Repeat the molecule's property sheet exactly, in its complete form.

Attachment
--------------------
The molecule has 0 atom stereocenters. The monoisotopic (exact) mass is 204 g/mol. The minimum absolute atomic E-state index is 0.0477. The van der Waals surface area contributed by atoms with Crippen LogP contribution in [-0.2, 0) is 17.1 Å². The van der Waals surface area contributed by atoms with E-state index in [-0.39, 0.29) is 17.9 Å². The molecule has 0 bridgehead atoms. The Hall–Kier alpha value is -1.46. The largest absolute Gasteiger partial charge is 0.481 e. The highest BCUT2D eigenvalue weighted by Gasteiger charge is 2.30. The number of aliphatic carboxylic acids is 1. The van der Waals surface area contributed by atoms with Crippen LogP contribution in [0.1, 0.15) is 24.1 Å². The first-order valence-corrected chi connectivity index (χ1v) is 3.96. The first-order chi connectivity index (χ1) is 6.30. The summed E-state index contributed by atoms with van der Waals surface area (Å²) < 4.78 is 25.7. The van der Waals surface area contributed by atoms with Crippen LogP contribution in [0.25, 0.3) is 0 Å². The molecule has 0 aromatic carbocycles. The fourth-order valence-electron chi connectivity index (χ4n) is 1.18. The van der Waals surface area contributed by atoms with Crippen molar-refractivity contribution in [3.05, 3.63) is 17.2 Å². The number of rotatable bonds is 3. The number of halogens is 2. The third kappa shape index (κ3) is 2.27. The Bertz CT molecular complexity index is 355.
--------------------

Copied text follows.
The molecule has 0 atom stereocenters. The monoisotopic (exact) mass is 204 g/mol. The minimum absolute atomic E-state index is 0.0477. The van der Waals surface area contributed by atoms with Crippen LogP contribution in [-0.2, 0) is 17.1 Å². The van der Waals surface area contributed by atoms with E-state index in [-0.39, 0.29) is 17.9 Å². The molecule has 0 bridgehead atoms. The Hall–Kier alpha value is -1.46. The largest absolute Gasteiger partial charge is 0.481 e. The highest BCUT2D eigenvalue weighted by Gasteiger charge is 2.30. The number of aliphatic carboxylic acids is 1. The van der Waals surface area contributed by atoms with Crippen LogP contribution in [0.1, 0.15) is 24.1 Å². The first-order valence-corrected chi connectivity index (χ1v) is 3.96. The first-order chi connectivity index (χ1) is 6.30. The summed E-state index contributed by atoms with van der Waals surface area (Å²) < 4.78 is 25.7. The van der Waals surface area contributed by atoms with Crippen LogP contribution in [0.25, 0.3) is 0 Å². The molecule has 0 aromatic carbocycles. The fourth-order valence-electron chi connectivity index (χ4n) is 1.18. The van der Waals surface area contributed by atoms with Crippen molar-refractivity contribution in [3.05, 3.63) is 17.2 Å². The number of rotatable bonds is 3. The number of halogens is 2. The third kappa shape index (κ3) is 2.27. The Bertz CT molecular complexity index is 355.